Marcy's Norton Camera Review:
Click on the camera for a larger view.
The story behind my ownership of this Norton camera is kinda funny. I found a box of junk store cameras while previewing an auction. I dont usually take in auctions, but...you know. Anyway, in the box were a few interesting cameras and a few not so interesting cameras. At the very bottom was the Norton Camera. Id never seen one before! I ended up getting the box of cameras for $25, simply because I wanted that little bastard!
The Norton Camera takes 828 size film. I quickly found that the spool of the 828 film purchased from Film For Classics doesnt fit inside the camera. There was a take up spool inside the camera already, but no extra spools were available. While I stewed over different ways I could make the film fit, I put the camera on the back burner. During that time I saw two or three cameras that matched this one at the annual camera show in Puyallup, Washington. The dealers wanted $35 and up for them. My limit on a single junk store camera is $8.
One day we were out shopping for a claw foot bathtub. Found one at a junk store in Brady, Washington. While poking around the junk store, I found a camera that looked just like the Norton Camera. My excitement mounted. My heart began to beat faster. There was a chunk of Bakelite missing from the front of the camera that made it useless for picture taking. There was no price tag on it. Now, there is a strategy in junk store camera shopping. One doesnt want to look too eager. Also, you dont want to appear as though you actually know what it is youre looking at. I mean, I assume my look-at-this-silly-little-thing mode. It's plastic...you cant even get the film for it anymore...how much could something like this possibly cost anyway? Then too, you have to factor in that Im still in denial that I collect these things. Plus I dont need two of the same camera. Okay, enough. I was thinking that if this camera had an 828 reel inside (and was within my price range), I could load the 828 film I already had onto it and put it in my Norton Camera. The camera had a little tab on the side that read, "press here to open" and, like all good camera fanatics, I pressed. The camera burst into smithereens! In my hands were eighteen pieces of Bakelite where there used to be just one. I immediately glanced sideways at the shop owner. He was involved in a conversation about Noritake china and hadnt noticed a thing. I could cram all the pieces back on the shelf and move on...but I didnt want to dent my karma...and I am a relatively honest person. So, I brought all the pieces up to the counter, intending to insist that I pay for my mistake, but also intending to point out that the camera was broken before I even touched it. I waited for the shop owner to finish his discussion. As I handed him the pieces and said how sorry I was, I saw the reel. It was the very reel I needed. He accepted the pieces. He told me I didnt have to pay for it. "It was a $35 camera until some guy broke the front off it." He threw all the pieces in the garbage. Damn! Now, if I asked him for the reel, hed think Id broken the camera on purpose. Hmmm...I walked around the store. As we were loading the claw foot tub (which no longer mattered to me), I mentioned that I might be able to use the reel from the camera hed thrown away. Bless his little heart, he took the pieces out of the garbage and gave them to me.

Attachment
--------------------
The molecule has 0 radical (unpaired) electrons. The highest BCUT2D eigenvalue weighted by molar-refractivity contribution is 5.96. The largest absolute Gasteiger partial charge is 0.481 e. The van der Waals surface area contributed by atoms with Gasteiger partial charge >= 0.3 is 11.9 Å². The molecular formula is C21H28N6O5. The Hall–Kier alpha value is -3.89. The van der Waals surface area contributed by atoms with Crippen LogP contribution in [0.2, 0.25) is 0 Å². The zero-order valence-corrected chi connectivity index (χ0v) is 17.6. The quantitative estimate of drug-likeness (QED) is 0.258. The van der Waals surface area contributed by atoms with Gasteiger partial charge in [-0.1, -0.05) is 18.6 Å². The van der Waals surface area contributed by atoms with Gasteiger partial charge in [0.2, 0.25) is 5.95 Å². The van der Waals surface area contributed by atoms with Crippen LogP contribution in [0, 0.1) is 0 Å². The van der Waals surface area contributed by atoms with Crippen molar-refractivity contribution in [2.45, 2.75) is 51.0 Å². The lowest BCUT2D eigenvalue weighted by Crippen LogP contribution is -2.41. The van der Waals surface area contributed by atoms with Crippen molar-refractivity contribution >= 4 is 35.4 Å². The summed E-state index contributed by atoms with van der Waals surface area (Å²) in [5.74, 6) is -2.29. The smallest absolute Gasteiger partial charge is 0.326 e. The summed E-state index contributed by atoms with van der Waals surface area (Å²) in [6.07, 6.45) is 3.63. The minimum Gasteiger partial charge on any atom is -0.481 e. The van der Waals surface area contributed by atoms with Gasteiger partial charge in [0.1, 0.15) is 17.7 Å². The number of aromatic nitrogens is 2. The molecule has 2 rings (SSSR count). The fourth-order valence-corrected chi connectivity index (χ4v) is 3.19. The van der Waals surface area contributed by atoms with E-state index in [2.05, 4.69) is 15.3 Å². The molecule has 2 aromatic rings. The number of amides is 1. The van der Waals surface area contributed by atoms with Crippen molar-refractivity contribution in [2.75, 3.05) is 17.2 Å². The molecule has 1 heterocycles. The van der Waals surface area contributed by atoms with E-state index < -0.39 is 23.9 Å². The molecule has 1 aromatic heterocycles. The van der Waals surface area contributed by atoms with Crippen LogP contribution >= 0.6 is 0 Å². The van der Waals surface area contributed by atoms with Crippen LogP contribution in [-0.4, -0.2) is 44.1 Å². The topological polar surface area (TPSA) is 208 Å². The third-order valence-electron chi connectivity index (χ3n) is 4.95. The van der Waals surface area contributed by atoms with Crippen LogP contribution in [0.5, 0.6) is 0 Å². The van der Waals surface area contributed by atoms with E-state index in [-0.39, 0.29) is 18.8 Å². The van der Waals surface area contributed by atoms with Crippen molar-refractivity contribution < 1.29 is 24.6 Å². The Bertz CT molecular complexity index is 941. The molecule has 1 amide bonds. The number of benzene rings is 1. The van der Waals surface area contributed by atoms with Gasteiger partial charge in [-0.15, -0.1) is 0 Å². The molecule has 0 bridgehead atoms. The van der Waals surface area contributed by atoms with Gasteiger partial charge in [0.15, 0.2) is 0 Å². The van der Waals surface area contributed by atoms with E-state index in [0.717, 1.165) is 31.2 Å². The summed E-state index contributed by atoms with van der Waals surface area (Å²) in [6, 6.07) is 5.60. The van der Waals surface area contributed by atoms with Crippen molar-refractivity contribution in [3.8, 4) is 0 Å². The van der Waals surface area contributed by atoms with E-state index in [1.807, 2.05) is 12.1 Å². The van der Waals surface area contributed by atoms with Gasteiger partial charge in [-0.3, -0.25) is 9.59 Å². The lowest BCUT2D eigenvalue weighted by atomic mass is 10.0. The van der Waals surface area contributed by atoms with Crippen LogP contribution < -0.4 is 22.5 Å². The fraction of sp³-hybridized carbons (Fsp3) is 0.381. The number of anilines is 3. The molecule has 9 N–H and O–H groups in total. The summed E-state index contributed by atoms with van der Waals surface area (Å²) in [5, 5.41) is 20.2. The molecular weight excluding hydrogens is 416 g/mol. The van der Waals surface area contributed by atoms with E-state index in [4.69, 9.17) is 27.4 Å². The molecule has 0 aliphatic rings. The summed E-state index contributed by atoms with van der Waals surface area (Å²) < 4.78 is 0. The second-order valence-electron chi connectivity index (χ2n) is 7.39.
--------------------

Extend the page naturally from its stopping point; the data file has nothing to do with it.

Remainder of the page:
The reel worked. But the camera is slightly different from mine. It is a full 1/2" shorter. Its a Univex Model A. It has information written on every millimeter of its body. "Univex Camera Corporation, New York, NY." "Use Univex No. 00 film rolls only" " equipped with special Univex synchromatic speedlens" Stuff like that. Shutter works. Cameras busted.
As far as the Norton goes though; I think I left too much paper on the film reel. It jammed up. I had to open the back after every exposure (inside a changing bag, of course) and wind the film by hand. This meant that I never could tell whether the counter was in the right spot.
Anyway, the camera is 3 1/2" wide and 1 7/8" tall. part of the viewfinder folds down. The shutter releases on the way up and on the way down. It says it was manufactured in Lock Port, NY.
I took this photo of the Univex Camera's shutter for someone and thought that posting might be helpful:
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